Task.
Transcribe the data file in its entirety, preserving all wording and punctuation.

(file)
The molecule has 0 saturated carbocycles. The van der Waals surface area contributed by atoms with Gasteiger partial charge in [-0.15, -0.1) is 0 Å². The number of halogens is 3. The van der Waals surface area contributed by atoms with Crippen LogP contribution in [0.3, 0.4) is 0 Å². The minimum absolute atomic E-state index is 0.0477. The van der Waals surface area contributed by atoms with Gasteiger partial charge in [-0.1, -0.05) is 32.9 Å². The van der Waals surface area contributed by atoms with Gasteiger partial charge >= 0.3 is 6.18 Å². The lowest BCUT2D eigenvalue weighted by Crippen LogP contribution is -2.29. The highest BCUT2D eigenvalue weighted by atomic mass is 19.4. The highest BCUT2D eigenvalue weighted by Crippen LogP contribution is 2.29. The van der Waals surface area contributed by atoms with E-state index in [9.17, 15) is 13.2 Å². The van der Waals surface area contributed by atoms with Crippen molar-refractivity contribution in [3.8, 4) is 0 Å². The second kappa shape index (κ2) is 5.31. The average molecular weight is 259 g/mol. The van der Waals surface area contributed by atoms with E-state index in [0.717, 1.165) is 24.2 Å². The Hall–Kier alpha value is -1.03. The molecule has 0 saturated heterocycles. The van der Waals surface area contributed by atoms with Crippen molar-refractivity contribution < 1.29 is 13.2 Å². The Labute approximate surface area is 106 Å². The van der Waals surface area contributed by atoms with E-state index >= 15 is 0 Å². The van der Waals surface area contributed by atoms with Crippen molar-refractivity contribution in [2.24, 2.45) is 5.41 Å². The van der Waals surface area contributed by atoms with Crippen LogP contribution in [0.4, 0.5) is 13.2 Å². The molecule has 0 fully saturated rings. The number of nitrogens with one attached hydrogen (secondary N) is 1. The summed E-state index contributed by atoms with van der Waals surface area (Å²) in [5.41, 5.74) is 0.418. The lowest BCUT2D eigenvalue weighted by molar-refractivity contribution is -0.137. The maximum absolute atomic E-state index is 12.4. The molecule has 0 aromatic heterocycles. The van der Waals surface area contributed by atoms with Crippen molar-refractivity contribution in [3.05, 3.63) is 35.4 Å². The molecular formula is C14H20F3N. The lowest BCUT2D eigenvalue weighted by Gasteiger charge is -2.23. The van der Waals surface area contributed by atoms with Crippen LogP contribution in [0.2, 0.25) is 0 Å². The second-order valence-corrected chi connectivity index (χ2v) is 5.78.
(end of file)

The molecule has 0 saturated carbocycles. The van der Waals surface area contributed by atoms with Gasteiger partial charge in [-0.15, -0.1) is 0 Å². The number of halogens is 3. The van der Waals surface area contributed by atoms with Crippen LogP contribution in [0.3, 0.4) is 0 Å². The minimum absolute atomic E-state index is 0.0477. The van der Waals surface area contributed by atoms with Gasteiger partial charge in [-0.1, -0.05) is 32.9 Å². The van der Waals surface area contributed by atoms with Gasteiger partial charge >= 0.3 is 6.18 Å². The lowest BCUT2D eigenvalue weighted by Crippen LogP contribution is -2.29. The highest BCUT2D eigenvalue weighted by atomic mass is 19.4. The highest BCUT2D eigenvalue weighted by Crippen LogP contribution is 2.29. The van der Waals surface area contributed by atoms with E-state index in [9.17, 15) is 13.2 Å². The van der Waals surface area contributed by atoms with Crippen molar-refractivity contribution in [3.8, 4) is 0 Å². The second kappa shape index (κ2) is 5.31. The average molecular weight is 259 g/mol. The van der Waals surface area contributed by atoms with E-state index in [0.717, 1.165) is 24.2 Å². The Hall–Kier alpha value is -1.03. The molecule has 0 saturated heterocycles. The van der Waals surface area contributed by atoms with Crippen molar-refractivity contribution < 1.29 is 13.2 Å². The Labute approximate surface area is 106 Å². The van der Waals surface area contributed by atoms with E-state index >= 15 is 0 Å². The van der Waals surface area contributed by atoms with Crippen molar-refractivity contribution in [2.24, 2.45) is 5.41 Å². The van der Waals surface area contributed by atoms with Crippen LogP contribution in [0.4, 0.5) is 13.2 Å². The molecule has 0 fully saturated rings. The number of nitrogens with one attached hydrogen (secondary N) is 1. The summed E-state index contributed by atoms with van der Waals surface area (Å²) in [5.41, 5.74) is 0.418. The lowest BCUT2D eigenvalue weighted by molar-refractivity contribution is -0.137. The maximum absolute atomic E-state index is 12.4. The molecule has 0 aromatic heterocycles. The van der Waals surface area contributed by atoms with Crippen molar-refractivity contribution in [3.05, 3.63) is 35.4 Å². The molecular formula is C14H20F3N. The lowest BCUT2D eigenvalue weighted by Gasteiger charge is -2.23. The van der Waals surface area contributed by atoms with Crippen LogP contribution in [0.2, 0.25) is 0 Å². The second-order valence-corrected chi connectivity index (χ2v) is 5.78.